Cabinet unanimously approves further immigration from Ethiopia

3,000 immigrants to be allowed in to Israel under new resolution, entry of further eligible immigration candidates will need new govt resolution to appropriate funds.

 Ethiopian-Israelis protest outside government buildings in Jerusalem, demanding that their relatives be rescues and brought to the country, on November 14, 2021. (photo credit: Courtesy)
Ethiopian-Israelis protest outside government buildings in Jerusalem, demanding that their relatives be rescues and brought to the country, on November 14, 2021.
(photo credit: Courtesy)

The cabinet unanimously approved renewed immigration from Ethiopia from among the community of descendants of Jews, against the background of a severe civil war in the country.

The decision on Sunday to approve the government resolution – which in effect is the ongoing implementation of a previous government resolution from 2015 – will initially bring 3,000 Ethiopians to Israel.

Should the number of eligible candidates for immigration exceed 3,000, the government would need to pass a new resolution to appropriate a separate budget for their immigration and absorption.

The budget allocated for the immigration and absorption of the first 3,000 immigrants totals NIS 570 million.

Aliyah and Integration Minister Pnina Tamano-Shata is understood to have pushed strongly for the adoption of the resolution, after “difficult and protracted negotiations” with other government ministries.

Aliyah Minister Pnina Tamano-Shata (credit: HAIM TZACH)Aliyah Minister Pnina Tamano-Shata (credit: HAIM TZACH)

Under the terms of Sunday’s decision, those who comply with the terms of government resolution 716 from 2015 and who have first-degree relatives in Israel – either a parent, child or sibling – will be able to immigrate. Resolution 716 called for bringing all remaining members of this group to Israel, and 4,500 have arrived since then.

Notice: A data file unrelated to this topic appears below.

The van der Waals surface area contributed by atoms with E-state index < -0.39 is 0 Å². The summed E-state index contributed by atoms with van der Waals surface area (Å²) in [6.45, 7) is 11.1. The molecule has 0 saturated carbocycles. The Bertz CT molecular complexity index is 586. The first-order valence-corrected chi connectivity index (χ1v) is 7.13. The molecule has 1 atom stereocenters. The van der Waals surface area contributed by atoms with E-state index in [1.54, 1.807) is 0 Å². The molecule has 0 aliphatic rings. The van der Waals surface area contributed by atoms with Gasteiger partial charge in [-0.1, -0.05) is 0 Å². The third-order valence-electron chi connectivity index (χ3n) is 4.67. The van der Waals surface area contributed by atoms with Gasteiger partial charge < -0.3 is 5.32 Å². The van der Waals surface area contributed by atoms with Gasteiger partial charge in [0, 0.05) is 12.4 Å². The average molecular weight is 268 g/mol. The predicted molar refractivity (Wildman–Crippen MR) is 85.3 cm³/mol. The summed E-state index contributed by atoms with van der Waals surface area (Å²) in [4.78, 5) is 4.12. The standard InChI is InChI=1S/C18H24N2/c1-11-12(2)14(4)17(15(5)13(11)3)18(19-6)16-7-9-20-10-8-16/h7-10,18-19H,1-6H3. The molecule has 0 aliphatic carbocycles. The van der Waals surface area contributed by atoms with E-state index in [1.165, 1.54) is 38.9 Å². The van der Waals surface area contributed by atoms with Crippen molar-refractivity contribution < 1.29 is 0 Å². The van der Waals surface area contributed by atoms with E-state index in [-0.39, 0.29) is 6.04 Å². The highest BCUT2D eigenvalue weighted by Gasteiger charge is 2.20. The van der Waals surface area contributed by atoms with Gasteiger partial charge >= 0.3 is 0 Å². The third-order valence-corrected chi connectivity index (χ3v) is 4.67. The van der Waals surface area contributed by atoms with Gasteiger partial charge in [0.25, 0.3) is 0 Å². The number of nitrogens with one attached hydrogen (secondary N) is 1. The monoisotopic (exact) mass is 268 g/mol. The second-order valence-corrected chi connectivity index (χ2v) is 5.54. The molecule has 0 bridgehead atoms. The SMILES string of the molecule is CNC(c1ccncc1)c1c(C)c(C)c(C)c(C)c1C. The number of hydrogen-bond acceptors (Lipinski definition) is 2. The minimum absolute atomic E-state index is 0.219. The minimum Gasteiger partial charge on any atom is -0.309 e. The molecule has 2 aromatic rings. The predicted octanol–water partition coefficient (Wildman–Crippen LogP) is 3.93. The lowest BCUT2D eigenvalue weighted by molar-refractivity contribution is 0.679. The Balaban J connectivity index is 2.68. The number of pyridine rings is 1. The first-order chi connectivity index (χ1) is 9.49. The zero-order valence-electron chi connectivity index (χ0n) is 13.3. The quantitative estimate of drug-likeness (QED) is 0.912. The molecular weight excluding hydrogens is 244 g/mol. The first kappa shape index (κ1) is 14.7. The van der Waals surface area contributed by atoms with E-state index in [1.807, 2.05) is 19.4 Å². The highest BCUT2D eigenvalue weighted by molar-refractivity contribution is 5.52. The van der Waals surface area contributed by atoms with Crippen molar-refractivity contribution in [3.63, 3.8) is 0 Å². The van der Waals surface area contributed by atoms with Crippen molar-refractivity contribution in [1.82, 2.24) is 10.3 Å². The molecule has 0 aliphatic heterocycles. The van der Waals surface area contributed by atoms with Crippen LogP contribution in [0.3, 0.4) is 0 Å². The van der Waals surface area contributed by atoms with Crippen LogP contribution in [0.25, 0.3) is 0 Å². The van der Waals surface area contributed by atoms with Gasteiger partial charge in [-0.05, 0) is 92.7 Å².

Those eligible for immigration now will be allowed to bring with them their spouses, minor-age children, and unmarried adult children.

Someone whose parents came to Israel and died here will also be allowed to immigrate.

Kasaw Shiferaw, chairman of Activists for the Aliyah of Ethiopian Jews, said he was happy that 3,000 members of the community would be immigrating, but said he was “pained that thousands more families are being left behind, and their lives are in real danger because of the civil war.”

Shiferaw said the government “must bring everyone and resolve the problem once and for all. Otherwise, we will continue to make the same mistakes that have been made for the past 30 years.”

In 2010, 9,500 Ethiopians from the community previously known as Falash Mura but now referred to as descendants of Jews were put on a list of eligible candidates for immigration.

The overwhelming majority of the group was of patrilineal Jewish descent. Since their ancestors converted to Christianity at the end of the 19th century, they are not eligible for immigration under the Law of Return, and were not included in the ruling of Rabbi Shlomo Amar in 2005 to bring to Israel matrilineal Ethiopian descendants of Jews.

Instead, they can immigrate to Israel under family reunification laws approved through the Interior Ministry.

Some 5,000 now remain, while activists state that there are several thousand other people in Addis Ababa and Gondar who have either been born since 2010, or are of matrilineal Jewish descent and were not included in the 2010 list, and should also be allowed to immigrate.

Sunday’s government resolution states that the interior minister and the aliyah and integration minister must draw up a program for evaluating the claims of all those still waiting in Ethiopia to immigrate, and to bring those who are eligible to Israel, thus ending mass immigration from the country.